ADVANTAGES

- a god of the Great Bear constellation and of the night sky, one of the major deities of the Aztec pantheon. Tezcatlipoca's cult was brought to central Mexico by the Toltecs, Nahua-speaking warriors from the north, about the end of the 10th century AD. Numerous myths relate how he expelled the priest-king Quetzalcoatl, the Feathered Serpent, from his centre at Tula. A protean wizard, he caused the death of many Toltecs by his black magic and induced the virtuous Quetzalcoatl to sin, drunkenness, and carnal love, thus putting an end to the Toltec golden age. Under his influence the practice of human sacrifice was introduced to central Mexico. Tezcatlipoca's nagual, or animal disguise, was the jaguar, the spotted skin of which was compared to the starry sky. A creator god, Tezcatlipoca ruled over Ocelotonatiuh (Jaguar-Sun), the first of four worlds that were created and destroyed before the present universe.
Tezcatlipoca was generally represented with a stripe of black paint across his face and an obsidian mirror in place of one of his feet (his name means Smoking Mirror). The post-Classic (after 900) Maya-Quiche people of Guatemala revered him as a lightning god under the name Hurakan (One Foot). Other representations show Tezcatlipoca with his mirror on his chest. In it he saw everything; invisible and omnipresent, he knew all the deeds and thoughts of men.
In Aztec times (14th - 16th centuries AD), Tezcatlipoca's manifold attributes and functions brought him to the summit of the divine hierarchy, where he ruled together with Huitzilopochtli, Tlaloc, and Quezalcoatl (qq.v.). Called Yoalli Ehecatl (Night Wind), Yaotl (Warrior), and Telpochtli (Young Man), he was said to appear at crossroads at night to challenge warriors. He presided over the telpochcalli ("young men's houses"), district schools in which the sons of the common people received an elementary education and military training. Protector of slaves, he severely punished masters who ill-treated "Tezcatlipoca's beloved children." He rewarded virtue by bestowing riches and fame, and he chastised wrongdoers by sending them sickness (e.g. leprosy) or by reducing them to poverty and slavery.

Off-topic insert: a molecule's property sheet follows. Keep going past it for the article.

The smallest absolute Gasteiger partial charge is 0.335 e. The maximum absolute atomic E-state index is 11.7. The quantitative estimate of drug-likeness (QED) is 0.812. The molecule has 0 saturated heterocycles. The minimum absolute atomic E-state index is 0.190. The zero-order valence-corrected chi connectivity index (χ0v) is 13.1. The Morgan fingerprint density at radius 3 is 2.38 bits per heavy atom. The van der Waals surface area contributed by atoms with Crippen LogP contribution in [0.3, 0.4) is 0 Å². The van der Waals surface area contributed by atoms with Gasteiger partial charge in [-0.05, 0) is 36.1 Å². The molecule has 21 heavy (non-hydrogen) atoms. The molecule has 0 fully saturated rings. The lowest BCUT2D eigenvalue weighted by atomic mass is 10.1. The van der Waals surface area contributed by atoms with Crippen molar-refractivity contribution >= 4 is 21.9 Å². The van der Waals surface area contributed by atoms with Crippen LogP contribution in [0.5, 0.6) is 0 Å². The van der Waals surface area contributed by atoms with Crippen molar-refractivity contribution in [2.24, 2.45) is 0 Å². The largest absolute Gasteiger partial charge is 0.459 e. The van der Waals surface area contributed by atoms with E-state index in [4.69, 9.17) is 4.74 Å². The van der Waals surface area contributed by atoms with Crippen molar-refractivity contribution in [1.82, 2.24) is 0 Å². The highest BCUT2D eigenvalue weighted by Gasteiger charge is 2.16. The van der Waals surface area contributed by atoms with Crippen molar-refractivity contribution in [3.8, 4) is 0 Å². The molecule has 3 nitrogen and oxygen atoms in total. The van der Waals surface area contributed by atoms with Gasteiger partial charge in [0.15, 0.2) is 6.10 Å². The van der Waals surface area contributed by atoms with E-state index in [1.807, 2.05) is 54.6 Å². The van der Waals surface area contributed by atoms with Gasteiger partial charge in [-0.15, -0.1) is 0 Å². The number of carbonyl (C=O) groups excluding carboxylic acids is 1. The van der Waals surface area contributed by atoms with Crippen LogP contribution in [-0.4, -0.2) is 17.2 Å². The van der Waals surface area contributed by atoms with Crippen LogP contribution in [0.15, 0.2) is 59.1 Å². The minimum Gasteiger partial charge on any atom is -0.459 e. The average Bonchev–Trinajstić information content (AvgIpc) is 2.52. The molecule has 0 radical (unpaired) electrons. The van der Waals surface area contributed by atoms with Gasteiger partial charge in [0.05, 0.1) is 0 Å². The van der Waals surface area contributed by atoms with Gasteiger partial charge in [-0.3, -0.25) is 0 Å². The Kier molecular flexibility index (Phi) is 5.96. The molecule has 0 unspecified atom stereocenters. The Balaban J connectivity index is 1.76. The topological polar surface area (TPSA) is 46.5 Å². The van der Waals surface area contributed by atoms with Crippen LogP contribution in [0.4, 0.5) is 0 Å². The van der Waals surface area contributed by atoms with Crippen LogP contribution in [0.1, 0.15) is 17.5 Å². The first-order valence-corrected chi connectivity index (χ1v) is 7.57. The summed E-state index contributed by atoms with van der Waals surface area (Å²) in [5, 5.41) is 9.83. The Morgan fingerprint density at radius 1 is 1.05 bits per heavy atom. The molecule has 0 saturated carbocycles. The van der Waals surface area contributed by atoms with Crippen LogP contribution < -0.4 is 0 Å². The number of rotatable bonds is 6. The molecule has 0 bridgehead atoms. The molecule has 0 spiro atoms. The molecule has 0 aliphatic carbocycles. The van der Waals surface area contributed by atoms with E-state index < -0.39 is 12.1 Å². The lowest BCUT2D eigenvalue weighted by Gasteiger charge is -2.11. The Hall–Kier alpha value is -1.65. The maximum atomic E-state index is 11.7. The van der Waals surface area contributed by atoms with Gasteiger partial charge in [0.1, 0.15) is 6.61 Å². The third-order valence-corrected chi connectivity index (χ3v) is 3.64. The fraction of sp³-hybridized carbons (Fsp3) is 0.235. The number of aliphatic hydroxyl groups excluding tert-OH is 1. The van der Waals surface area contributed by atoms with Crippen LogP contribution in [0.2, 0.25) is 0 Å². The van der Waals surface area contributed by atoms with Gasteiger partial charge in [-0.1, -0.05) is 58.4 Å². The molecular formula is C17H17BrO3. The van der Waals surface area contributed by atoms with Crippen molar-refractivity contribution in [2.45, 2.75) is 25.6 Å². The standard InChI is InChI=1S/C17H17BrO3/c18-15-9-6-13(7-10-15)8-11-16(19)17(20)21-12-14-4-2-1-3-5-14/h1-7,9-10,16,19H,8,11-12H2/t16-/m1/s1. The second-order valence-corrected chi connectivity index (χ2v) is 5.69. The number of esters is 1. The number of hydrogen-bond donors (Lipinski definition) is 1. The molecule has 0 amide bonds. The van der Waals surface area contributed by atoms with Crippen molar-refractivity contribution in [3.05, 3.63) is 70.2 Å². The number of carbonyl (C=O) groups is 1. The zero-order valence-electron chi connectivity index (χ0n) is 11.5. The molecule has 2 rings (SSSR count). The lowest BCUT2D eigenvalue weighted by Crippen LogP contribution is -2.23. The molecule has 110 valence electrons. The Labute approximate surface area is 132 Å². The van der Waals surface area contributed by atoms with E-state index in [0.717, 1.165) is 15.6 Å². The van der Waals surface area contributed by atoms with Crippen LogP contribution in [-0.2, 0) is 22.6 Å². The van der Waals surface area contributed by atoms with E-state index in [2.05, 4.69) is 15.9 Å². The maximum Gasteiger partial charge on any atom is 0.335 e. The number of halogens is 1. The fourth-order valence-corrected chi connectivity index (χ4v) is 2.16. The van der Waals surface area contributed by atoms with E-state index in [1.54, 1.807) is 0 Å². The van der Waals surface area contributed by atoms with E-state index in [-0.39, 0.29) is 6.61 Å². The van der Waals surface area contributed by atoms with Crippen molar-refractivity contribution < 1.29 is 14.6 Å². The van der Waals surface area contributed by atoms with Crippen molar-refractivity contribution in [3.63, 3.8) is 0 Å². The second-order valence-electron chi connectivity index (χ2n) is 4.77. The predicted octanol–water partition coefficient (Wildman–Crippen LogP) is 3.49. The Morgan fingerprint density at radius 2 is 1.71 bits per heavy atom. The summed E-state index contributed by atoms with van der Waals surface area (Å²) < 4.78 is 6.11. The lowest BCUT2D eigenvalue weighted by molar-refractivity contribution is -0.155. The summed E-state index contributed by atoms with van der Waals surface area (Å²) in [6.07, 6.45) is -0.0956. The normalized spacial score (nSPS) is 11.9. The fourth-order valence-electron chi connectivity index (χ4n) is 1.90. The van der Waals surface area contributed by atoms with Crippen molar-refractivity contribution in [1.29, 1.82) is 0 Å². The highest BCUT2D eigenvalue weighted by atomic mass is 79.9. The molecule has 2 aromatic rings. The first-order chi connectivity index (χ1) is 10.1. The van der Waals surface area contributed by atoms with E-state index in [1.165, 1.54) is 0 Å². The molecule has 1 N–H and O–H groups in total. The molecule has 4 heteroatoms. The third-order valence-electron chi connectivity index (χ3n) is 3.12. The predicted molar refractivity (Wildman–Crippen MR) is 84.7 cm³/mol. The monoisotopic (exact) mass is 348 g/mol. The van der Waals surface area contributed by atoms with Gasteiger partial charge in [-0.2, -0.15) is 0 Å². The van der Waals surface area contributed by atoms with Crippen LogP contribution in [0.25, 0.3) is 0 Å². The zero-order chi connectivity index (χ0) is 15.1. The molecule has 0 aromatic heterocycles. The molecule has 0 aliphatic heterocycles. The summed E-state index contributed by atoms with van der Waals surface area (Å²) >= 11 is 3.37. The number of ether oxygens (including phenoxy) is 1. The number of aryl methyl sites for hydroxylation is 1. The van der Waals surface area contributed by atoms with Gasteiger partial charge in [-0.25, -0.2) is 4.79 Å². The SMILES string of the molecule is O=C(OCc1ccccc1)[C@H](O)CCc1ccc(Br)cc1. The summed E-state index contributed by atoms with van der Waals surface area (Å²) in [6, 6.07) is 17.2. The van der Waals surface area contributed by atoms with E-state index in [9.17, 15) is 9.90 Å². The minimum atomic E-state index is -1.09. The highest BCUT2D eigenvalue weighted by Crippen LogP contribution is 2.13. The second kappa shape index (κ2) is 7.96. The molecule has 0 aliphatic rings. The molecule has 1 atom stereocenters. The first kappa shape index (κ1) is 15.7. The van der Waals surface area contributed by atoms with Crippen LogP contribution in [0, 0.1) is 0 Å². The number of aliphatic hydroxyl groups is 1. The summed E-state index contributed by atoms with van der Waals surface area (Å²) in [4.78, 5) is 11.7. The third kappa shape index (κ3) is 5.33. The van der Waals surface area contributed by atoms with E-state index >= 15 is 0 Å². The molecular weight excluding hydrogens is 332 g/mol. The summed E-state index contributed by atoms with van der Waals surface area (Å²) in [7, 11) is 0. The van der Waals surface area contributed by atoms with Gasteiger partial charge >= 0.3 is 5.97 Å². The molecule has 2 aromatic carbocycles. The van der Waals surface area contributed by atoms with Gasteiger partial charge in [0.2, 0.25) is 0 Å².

The main feature of Tezcatlipoca's cult took place during the fifth ritual month, Toxcatl. Every year at that time, the priest selected a young and handsome war prisoner. For one year he lived in princely luxury, impersonating the god. Four beautiful girls dressed as goddesses were chosen as his companions. On the appointed feast day he climbed the steps of a small temple while breaking flutes that he had played. At the top he was sacrificed by the removal of his heart.
Outside of the Aztec capital, Tenochtitlan, Tezcatlipoca was especially revered at Texcoco and in the Mixteca-Puebla region between Oaxaca and Tlaxcala.

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